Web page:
There are really only two options. Fight it or live with it?  Recently I read a very interesting post on Facebook by  In it they compared the current dairy industry with the 1960’s and 70’s NHL hockey scenario.  That was when  the players had not yet unionized and so they were receiving a small fraction of the profits.  While this is certainly the same case in the Dairy Seed Stock world, there are some big differences between the two scenarios.  The first and foremost difference is  that, in the NHL’s case, when the players unionized they had control of the product.  Yes the NHL owners could have gone out and gotten non-unionized players, but the product they put on the ice would have been far inferior.  In the current seed stock world, that is not the case at all.  As we highlighted earlier in this article, the large A.I. units and genetic corporations already own or control almost 50% of the top females, and that number is  getting higher.  That in itself is the greatest union breaker in the world.

So, when you factor in no bull sales and very limited female sales, the future does not look bright for the seed stock producers.  You see if they start selling off their high-end females (the only females that are really worth anything), they you don’t have the next generation in their  own program. But if they  don’t sell, then they  don’t have the revenue to support their own programs.

A little while back I had a great conversation with Ari Ekstein.  It hit home. He was highlighting to me how there is still a good market for well bred, non-index cows.  That is something their Quality herd has been able to produce generation after generation.  (Read more: Quality Holsteins – Well-deserved Congratulations and Quality Cattle Look Good Every Day)   Ari was highlighting several points.  Today they don’t sell many bulls to the large studs.  Also today they don’t see that many $300,000 calves being sold.  However what they do have is a consistent market for selling high quality, young cattle to fellow breeders.  As I look to the future, this may be the only true market that will survive in the near future.  It’s already happening.  If you look at the sale prices at the recent sales, genomic heifer prices are down almost 50%, while pedigree heifers have remained relatively unchanged. (Read more: An Insider’s Guide to What Sells at the Big Dairy Cattle Auctions 2013)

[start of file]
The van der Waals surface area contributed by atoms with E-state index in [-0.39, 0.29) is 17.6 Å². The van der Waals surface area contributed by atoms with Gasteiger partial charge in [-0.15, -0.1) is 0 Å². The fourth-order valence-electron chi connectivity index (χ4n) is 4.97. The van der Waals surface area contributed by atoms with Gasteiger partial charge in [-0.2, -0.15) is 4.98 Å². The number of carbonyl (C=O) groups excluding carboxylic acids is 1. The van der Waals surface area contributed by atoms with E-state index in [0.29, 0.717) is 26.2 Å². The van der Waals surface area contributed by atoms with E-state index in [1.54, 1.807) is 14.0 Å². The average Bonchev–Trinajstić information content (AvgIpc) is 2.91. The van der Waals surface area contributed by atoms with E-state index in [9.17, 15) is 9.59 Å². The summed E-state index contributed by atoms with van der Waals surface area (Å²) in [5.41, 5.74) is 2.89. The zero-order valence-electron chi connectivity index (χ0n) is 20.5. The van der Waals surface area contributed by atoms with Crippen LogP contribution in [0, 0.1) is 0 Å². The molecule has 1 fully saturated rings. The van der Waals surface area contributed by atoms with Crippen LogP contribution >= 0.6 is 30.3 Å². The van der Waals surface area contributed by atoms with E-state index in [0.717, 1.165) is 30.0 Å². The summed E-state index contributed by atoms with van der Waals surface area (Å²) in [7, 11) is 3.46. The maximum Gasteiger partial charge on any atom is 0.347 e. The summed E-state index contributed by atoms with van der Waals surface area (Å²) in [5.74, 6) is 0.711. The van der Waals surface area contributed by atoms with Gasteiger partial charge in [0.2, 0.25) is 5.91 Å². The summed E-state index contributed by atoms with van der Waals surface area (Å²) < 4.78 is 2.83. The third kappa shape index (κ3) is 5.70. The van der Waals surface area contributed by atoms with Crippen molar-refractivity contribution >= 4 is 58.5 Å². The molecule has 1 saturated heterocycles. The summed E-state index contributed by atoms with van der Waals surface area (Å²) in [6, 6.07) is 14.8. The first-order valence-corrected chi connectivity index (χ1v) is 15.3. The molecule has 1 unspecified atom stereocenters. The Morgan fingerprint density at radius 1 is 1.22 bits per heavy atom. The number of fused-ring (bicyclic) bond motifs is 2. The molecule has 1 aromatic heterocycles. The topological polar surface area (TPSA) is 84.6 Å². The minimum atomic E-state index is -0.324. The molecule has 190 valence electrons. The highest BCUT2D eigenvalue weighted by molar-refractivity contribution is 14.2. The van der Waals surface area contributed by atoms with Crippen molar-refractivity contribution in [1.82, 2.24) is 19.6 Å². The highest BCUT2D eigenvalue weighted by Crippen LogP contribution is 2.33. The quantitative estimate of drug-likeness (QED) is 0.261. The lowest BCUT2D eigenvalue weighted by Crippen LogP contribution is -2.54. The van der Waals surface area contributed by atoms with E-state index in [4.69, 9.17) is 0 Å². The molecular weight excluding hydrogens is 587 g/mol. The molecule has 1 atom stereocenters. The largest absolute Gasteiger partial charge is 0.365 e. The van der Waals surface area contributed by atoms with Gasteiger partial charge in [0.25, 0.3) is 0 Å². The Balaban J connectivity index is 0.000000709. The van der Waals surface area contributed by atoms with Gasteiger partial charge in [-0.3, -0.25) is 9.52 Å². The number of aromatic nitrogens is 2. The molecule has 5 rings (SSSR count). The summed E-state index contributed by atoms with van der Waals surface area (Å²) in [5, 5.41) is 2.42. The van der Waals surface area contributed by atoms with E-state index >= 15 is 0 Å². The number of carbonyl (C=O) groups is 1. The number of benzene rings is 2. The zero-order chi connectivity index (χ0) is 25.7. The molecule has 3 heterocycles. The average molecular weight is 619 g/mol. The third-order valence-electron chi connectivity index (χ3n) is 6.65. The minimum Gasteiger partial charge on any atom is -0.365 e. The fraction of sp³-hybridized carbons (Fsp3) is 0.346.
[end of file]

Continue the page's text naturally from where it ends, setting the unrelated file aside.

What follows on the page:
The Bullvine Bottom Line

As someone who loves the dairy industry more than anything (how many other people do you know that will lay in the piss just to take pictures at the cattle shows?), this is a hard message for me to share.  When we first launched the Bullvine, it was my desire at that time, to also go out and buy many top females.  My father had the exact same  passion.  The problem is that as we penciled out the numbers and did a five and ten year forecast, the numbers just didn’t work.  So instead we have sunk our time and energy into producing the Bullvine, something we see as more viable over the long term.  While yes we have purchased several animals over the past 2 years at some of the major sales, it was more  from the passion mindset than because of the financial one.  For other producers that are still investing heavily in top genomic females, I ask you to really look at the current marketplace and answer one question, “Where will my revenue be coming from in 10 years?”  If you can’t answer that question specifically, maybe it’s time to rethink your whole business strategy.  If you don’t,  you could  end up being a casualty of the genomic war.